I was lucky enough to savor a long lunch this week with the woman behind the Elizabeth Grayson books. She enjoys her anonymity, so I’ll just say this: she’s one heck of a woman and in reading her newest book “Moon in the Water,” I discovered she is one heck of a story teller. Her element is water, so it seems only right that this book features the mighty Mississippi River as a wonderful backdrop to the action. She told me she gets to know her characters so well that she worries about them as flesh and blood friends almost, rather than fictional creations. This immersion shows in her characterizations and how her characters make choices and grow over the course of the novel.
Disclaimer: I’m not a Romance genre fan, and so I enter this review through the side door. As I read this novel I felt I could identify the conventions of the genre, but that the author Elizabeth Grayson goes beyond formula to turn in fine characterizations that grow over the course of the novel. “Moon in the Water” offers descriptions of bluffs and water, insight into life in the city as well as on the frontier, adventure, flashes of humor, a plot filled with little mysterious turnings, and a continuous thread on the importance of family solidarity and loyalty.
This was just the right book for me to read at this time, filled with many links to my life. “Moon in the Water,” begins in 1867 about five years after my great grandfather quit his work on riverboats that ran along the Mississippi and founded a horticultural estate on the bluffs above that great water. The action starts in St. Louis and continually folds back to St. Louis, where I now live, so I was fascinated to find place names and learn tidbits about places known about in passing. The point Grayson describes at Hardesty’s Landing could well have been my own stone ledge I went to in girlhood when I needed to sort out my thoughts.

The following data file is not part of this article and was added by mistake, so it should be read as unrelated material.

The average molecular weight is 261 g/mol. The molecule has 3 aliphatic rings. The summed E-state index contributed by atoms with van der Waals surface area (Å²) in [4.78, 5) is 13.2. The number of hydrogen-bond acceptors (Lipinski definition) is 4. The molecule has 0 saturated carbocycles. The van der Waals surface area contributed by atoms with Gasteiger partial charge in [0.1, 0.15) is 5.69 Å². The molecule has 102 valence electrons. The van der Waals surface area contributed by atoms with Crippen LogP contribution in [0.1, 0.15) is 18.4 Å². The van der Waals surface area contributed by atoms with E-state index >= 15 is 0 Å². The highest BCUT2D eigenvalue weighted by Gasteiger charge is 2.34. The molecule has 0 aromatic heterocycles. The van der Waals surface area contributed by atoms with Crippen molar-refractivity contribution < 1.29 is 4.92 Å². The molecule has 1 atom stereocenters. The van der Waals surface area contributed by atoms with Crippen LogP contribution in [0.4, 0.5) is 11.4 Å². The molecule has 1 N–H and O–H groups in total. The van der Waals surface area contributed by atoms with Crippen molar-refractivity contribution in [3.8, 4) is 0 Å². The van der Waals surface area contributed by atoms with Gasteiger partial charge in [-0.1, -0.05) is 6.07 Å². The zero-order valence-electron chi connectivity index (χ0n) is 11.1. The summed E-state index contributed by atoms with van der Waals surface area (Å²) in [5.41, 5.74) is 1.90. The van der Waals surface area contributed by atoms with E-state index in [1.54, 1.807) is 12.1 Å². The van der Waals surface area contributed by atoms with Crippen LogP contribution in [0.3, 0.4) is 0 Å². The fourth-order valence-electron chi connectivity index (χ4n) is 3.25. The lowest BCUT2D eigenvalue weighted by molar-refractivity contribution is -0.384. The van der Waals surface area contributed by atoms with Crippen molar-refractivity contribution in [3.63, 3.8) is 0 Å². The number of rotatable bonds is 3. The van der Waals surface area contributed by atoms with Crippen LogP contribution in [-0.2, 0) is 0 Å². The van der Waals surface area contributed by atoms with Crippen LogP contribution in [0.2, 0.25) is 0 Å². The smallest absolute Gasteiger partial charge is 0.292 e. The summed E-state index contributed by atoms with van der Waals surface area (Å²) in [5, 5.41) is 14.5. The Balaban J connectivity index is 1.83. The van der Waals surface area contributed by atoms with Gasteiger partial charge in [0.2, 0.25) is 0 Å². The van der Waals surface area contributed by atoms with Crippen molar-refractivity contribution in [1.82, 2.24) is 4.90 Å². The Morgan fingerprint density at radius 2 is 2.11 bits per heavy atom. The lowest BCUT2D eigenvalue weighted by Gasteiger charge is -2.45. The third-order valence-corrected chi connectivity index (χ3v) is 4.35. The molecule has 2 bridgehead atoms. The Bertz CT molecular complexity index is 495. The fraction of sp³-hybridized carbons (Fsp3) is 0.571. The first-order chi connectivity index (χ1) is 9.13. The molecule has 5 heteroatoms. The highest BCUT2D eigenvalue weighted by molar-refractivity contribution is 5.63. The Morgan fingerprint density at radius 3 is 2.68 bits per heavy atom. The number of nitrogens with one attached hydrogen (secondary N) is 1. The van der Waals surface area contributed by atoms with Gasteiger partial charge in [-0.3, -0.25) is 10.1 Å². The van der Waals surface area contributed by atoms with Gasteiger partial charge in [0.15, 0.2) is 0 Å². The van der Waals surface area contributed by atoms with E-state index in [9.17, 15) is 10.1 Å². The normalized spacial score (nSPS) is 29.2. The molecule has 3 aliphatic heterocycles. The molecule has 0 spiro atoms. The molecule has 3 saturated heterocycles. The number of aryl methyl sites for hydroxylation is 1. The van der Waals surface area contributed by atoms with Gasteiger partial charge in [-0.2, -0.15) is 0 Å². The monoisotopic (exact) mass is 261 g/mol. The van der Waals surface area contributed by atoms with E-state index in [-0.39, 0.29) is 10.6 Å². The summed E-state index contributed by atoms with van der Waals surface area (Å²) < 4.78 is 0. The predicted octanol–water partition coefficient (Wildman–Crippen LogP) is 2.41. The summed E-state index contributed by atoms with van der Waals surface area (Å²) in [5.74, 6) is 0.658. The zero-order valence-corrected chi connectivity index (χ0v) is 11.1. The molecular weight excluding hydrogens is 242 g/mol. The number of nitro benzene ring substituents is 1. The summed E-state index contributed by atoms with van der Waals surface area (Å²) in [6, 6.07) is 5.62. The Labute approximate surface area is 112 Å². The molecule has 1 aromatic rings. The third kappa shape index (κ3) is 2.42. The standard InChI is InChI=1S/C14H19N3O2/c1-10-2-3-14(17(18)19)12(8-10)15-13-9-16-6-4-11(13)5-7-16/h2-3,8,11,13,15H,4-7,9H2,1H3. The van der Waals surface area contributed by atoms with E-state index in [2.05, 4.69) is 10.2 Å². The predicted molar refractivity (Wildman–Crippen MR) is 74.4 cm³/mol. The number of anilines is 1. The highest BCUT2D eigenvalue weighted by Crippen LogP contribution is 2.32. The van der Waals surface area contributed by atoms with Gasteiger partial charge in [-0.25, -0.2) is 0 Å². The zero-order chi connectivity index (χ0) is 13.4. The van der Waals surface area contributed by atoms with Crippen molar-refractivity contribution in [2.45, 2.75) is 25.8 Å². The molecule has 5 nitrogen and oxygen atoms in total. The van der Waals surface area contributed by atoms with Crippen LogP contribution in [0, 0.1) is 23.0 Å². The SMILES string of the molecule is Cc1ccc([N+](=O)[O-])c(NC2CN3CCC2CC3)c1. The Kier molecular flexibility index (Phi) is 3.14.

But Grayson’s descriptions are so good I think any reader could enter the world she creates and happily stay there a long time throughout its 468 pages. Here’s a passage I particularly liked as Chase gazes upon his wife and new baby:
“Every man stores up memories, flickers of time that crystallize in the chambers of the mind, instants of beauty and simple truth that warm him when the world goes cold. Images that resonate as long as he draws breath.” (p. 337)
The core story of “Moon in the Water” is about honor and loyalty and that’s a story that will remain contemporary as long as we care about our humanity.